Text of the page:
There's so much more to coffee than just a beverage created to caffeinate you. It's a culture, a lifestyle and for so many Colombians, a way to provide meals and support for their family. Touted as the world's most premier coffee region, the Colombian coffee story is as complicated as it is beautiful, and as educational as it is confusing. From plucking the beans to sampling different varietals to understanding the complicated backstory of coffee production, a visit to an estancia simply must be on your radar the next time you're planning a trip to Colombia.
Get out of the City
Away from the crowds of Bogota, Medellin and Cartagena, Colombia's famed coffee triangle is nestled in the rolling mountains of the Cocora Valley, which is only accessible by car or plane. The triangle encompasses the departments (or states) of Caldas, Quindío and Risaralda, with the most visited cities being Manizales, Armenia, Pereira and Salento. Although the towns do see an influx of tourists, most don't leave the corridors of the colonial villages and simply sample the java in tiny neighborhood cafes. For real adventurers and culinary enthusiasts, you can meet the cultivators and producers, which are tucked away from the main roads overlooking hundreds of acres of fruit producing trees. You'll see an entirely different side of Colombia, one flanked by the world's tallest palm trees, lush hills, berry speckled trees, and a slew of farmers working tireless hours under the sweltering sun.
Interact with the Locals
The coffee producers, farmers, pluckers, and roasters are the backbone of society, most of whom are completely out of reach to tourists. A coffee tour gives you a truly unique chance to interact, ask questions and learn about one of the most misunderstood countries and the innately complicated world of coffee production. In addition to speaking with the farmers, you'll get to talk with the owners of the farms, who will provide unique insight into why coffee is so important to the Colombian economy.
Get Hands On
Any coffee addict knows that brightly colored berries grow in abundance in the warm climates of South America. However, how many get to actually pluck the berries and remove the beans with their own two hands? With a local guide, you'll have the chance to immerse yourself in a side of coffee you've never seen all with a breathtaking backdrop of the Santa Ana Valley.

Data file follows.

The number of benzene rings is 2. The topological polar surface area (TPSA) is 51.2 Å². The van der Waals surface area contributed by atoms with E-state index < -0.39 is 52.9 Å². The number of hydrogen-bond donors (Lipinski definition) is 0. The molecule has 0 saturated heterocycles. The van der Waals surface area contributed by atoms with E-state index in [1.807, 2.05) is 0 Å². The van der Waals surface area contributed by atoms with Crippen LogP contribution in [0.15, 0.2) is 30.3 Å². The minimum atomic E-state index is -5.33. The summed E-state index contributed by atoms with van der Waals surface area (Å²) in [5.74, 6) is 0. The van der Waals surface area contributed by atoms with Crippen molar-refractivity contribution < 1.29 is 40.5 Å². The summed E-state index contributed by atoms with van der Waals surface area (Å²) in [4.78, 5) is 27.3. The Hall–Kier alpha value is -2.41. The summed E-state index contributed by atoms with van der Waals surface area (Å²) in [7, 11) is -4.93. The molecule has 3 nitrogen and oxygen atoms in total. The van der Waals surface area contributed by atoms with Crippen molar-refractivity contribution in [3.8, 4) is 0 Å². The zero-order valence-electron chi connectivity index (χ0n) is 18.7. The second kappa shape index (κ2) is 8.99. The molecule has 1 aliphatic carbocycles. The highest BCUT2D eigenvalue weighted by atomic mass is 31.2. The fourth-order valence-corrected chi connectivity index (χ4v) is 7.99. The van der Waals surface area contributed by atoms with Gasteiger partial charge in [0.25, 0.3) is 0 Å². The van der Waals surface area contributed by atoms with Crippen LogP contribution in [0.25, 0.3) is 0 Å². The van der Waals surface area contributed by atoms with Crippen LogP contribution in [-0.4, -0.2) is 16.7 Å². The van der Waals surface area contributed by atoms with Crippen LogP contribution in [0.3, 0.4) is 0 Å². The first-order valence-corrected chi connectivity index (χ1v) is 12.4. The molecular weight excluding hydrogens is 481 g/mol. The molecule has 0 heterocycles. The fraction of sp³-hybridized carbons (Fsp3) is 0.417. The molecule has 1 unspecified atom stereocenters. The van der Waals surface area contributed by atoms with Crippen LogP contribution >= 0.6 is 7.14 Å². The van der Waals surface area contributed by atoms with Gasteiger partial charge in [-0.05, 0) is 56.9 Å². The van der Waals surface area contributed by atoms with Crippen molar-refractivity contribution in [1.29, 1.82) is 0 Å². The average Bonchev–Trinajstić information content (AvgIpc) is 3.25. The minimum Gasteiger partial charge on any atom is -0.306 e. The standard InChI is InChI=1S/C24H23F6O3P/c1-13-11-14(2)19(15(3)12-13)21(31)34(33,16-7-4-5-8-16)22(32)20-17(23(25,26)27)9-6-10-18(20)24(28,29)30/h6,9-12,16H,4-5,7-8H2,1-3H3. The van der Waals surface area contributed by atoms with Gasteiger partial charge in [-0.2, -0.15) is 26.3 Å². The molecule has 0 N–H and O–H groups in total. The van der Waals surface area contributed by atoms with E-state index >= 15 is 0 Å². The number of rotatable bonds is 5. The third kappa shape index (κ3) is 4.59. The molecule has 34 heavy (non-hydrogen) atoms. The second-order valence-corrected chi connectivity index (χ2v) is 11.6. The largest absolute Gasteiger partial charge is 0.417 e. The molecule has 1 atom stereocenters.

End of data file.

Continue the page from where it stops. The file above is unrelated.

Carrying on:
Learn the Process
The coffee process is far more complicated than you may think, especially in Colombia. It takes hours, days and even weeks to train farmhands, roasters and baristas in everything from which shade of red the raw berries need to be, to the smell and taste the beans need for roasting, and the proper way to prepare an espresso. You'll observe the labor-intensive process of washing, drying and sorting the beans in preparation for roasting, exportation, and local consumption that includes peeling, picking, sorting, and bagging.
Taste the Difference
Most Westerners go to Colombia assuming that every cup of joe from any hotel or coffee shop will be the best they've ever had, but locals will be quick to educate them that simply isn't true. In fact, the coffee sold for consumption inside Colombian's border (and the coffee most locals drink) is deemed "second-hand coffee," which means the beans were either subpar or even infected. Instead of tossing then, the farmers use them for local sipping with the most coveted beans saved exporting. Sampling the difference on a farm can help increase your coffee education and understanding.
Support the Farmers
As with any type of food production, there are many moving pieces and parties involved, such as trade intermediaries, exporters, roasters, and and multinational corporations. These are the people really making money off the beans, while the laborers and farmers are barely making ends meet. To help support the workers, local boutiques, shops and cafes are being setup in the towns of Armenia, Salento and Pereria to sell their product direct to consumers. However, this process comes with its own set of complications, as only five roasters exist in the whole country. Taking a tour will give you access to the beans directly from the source.
How to Do It
Intrepid Travel offers an immersive coffee tour, where you'll be taken to Cafe Jesus Martin's farm and the neighboring village. Transportation, accommodation and a bi-lingual tour guide are all included.